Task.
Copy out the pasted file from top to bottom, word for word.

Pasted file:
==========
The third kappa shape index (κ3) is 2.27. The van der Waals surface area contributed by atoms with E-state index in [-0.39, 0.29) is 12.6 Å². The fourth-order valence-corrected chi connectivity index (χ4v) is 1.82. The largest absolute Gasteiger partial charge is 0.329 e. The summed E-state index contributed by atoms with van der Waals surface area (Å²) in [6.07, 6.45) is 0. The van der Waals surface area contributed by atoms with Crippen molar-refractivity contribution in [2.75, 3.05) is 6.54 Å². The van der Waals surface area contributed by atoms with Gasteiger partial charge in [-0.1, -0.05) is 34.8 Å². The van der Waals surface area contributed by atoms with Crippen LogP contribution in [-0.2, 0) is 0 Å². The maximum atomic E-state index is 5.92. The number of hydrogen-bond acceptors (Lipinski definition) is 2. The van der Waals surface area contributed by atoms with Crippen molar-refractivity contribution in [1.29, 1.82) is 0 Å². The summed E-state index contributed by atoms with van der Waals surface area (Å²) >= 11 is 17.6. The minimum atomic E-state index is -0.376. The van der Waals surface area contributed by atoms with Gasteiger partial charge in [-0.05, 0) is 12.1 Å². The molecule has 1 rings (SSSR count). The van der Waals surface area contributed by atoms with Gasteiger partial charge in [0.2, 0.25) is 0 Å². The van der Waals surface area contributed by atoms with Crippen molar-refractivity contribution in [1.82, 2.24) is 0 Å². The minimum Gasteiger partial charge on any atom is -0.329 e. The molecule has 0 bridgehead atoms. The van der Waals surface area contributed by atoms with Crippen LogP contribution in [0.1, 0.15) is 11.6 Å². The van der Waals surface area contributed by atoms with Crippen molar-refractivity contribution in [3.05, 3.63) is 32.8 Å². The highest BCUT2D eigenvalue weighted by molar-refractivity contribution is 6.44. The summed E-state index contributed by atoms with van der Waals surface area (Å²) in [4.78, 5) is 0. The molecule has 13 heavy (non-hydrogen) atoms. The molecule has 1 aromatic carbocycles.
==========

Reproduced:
The third kappa shape index (κ3) is 2.27. The van der Waals surface area contributed by atoms with E-state index in [-0.39, 0.29) is 12.6 Å². The fourth-order valence-corrected chi connectivity index (χ4v) is 1.82. The largest absolute Gasteiger partial charge is 0.329 e. The summed E-state index contributed by atoms with van der Waals surface area (Å²) in [6.07, 6.45) is 0. The van der Waals surface area contributed by atoms with Crippen molar-refractivity contribution in [2.75, 3.05) is 6.54 Å². The van der Waals surface area contributed by atoms with Gasteiger partial charge in [-0.1, -0.05) is 34.8 Å². The van der Waals surface area contributed by atoms with Crippen LogP contribution in [-0.2, 0) is 0 Å². The maximum atomic E-state index is 5.92. The number of hydrogen-bond acceptors (Lipinski definition) is 2. The van der Waals surface area contributed by atoms with Crippen molar-refractivity contribution in [1.29, 1.82) is 0 Å². The summed E-state index contributed by atoms with van der Waals surface area (Å²) >= 11 is 17.6. The minimum atomic E-state index is -0.376. The van der Waals surface area contributed by atoms with Gasteiger partial charge in [-0.05, 0) is 12.1 Å². The molecule has 1 rings (SSSR count). The van der Waals surface area contributed by atoms with Gasteiger partial charge in [0.2, 0.25) is 0 Å². The van der Waals surface area contributed by atoms with Crippen molar-refractivity contribution in [1.82, 2.24) is 0 Å². The minimum Gasteiger partial charge on any atom is -0.329 e. The molecule has 0 bridgehead atoms. The van der Waals surface area contributed by atoms with Crippen LogP contribution in [0.1, 0.15) is 11.6 Å². The van der Waals surface area contributed by atoms with Crippen molar-refractivity contribution in [3.05, 3.63) is 32.8 Å². The highest BCUT2D eigenvalue weighted by molar-refractivity contribution is 6.44. The summed E-state index contributed by atoms with van der Waals surface area (Å²) in [4.78, 5) is 0. The molecule has 13 heavy (non-hydrogen) atoms. The molecule has 1 aromatic carbocycles.